The continuous story by Sam Humphries and Jen Bartel is back with Blackbird #3 and we have stayed along with this story since day one. (The layout artist is Paul Reinwand, the colorist is Triona Farrell, the letterer is Jodi Wynne, and the designer is Dylan Todd.) We enjoyed the first issue and the second and the story continues with even more questions from Blackbird #3. Nonetheless, if you have yet to read one and two, you can check those out here at thedailyfandom.
So, where do we begin, eh? Blackbird has kept readers on their toes, tippy toes at that. We have dealt with twist after twist, and in this third issue, we are left with another twist that leaves us waiting for the fourth issue. Still, we keep coming back for more — that is some excellent writing and art, lemme tell ya. At the beginning of this issue, we get another flashback; which we are truly enjoying with each issue. Giving us flashbacks little by little into both Marisa and Nina (Blackbird)’s world is much better than giving us the whole issue with just flashbacks. However, this particular flashback is important for the last page of the issue. Stay tuned.
A Consistent Set Of Attributes
The writing and art are as mighty as ever in this issue. The art will never cease to amaze us, of course, Jen Bartel is doing it. However, the writing is different — while it is great because we know Sam Humphries’s previous work, it is prose. Sam writes in a prose that is to be read as everyday language. In certain comics, you have a sense of metrical writing.
A beat happens then the next thought bubble plays off that beat, etc. The way Blackbird is written is in contrast to that. It is written as what we call prose, which is without metrical writing. Meaning no speech bubble plays off the other. They are thoughts of the characters that are separate from the previous; essentially regular conversational talk.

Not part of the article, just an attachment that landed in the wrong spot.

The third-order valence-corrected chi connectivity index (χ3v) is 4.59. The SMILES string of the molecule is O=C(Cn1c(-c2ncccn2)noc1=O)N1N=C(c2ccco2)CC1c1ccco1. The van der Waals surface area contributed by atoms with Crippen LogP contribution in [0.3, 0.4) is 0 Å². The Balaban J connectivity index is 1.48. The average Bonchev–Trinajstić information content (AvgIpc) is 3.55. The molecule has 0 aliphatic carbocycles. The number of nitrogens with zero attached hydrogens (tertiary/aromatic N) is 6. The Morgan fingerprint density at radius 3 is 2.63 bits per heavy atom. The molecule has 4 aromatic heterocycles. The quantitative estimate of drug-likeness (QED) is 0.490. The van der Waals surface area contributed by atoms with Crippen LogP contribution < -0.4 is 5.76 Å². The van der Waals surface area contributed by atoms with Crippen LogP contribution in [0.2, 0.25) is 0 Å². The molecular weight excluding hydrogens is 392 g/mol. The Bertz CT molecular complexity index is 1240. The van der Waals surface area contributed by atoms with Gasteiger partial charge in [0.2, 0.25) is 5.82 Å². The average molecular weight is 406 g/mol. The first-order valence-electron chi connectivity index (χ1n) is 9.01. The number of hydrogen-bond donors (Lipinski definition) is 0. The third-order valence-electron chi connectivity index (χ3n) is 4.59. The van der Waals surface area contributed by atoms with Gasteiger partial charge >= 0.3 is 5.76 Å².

This is unconventional, but fitting for us as readers. It works for the tone of the comic. We’ve never had an issue with Humphries’s writing being excessively prose. We actually love it. Nonetheless, if you are not a fan of that — I would read the first issue, see if you like it, and go from there. You might not even notice it, but it is something that stood out to us when we read the first arc and it continues throughout and is worth mentioning.
A Minor Issue In Blackbird #3
As we have kept along with this issue — we do have one con about this third arc. In this arc, Nina showcases a lot of what she knows, which we loved to see and read. The scene with Clint towards the end of the arc is the one that felt… ill-placed. Although we suspected it was going to happen or at least in future issues, it seemed off to have them almost kissing in the third issue.
This was not a huge issue for us, but it did seem too fast. We wish it would have happened at least in Blackbird #5.
Welcome To Blackbird Where We Give You Even More Questions…
We have more questions than answers after this issue, more so being, and spoiler alert, Nina’s mother isn’t dead?! She’s alive and looking better than ever — so… what happened in between it all? Assuming that Marisa is somewhere with the mother, and Nina is a secret
We have so many questions after that ending and now we must wait for Blackbird #4. What is a girl to do? The plot of Blackbird #3 seems to be moving towards the next few issues being and telling a lot. From the beginning of the series, we have gotten a ton of new developments in Nina’s life.
Is The Issue Worth It?
Of course, despite the one fault we had — the series is still holding on strong. We are enjoying the characters, the plot, and Clint… he’s nice to look at, we have to admit. The creators behind the comic are creating a wonderfully modern science fiction story. We cannot wait to read more!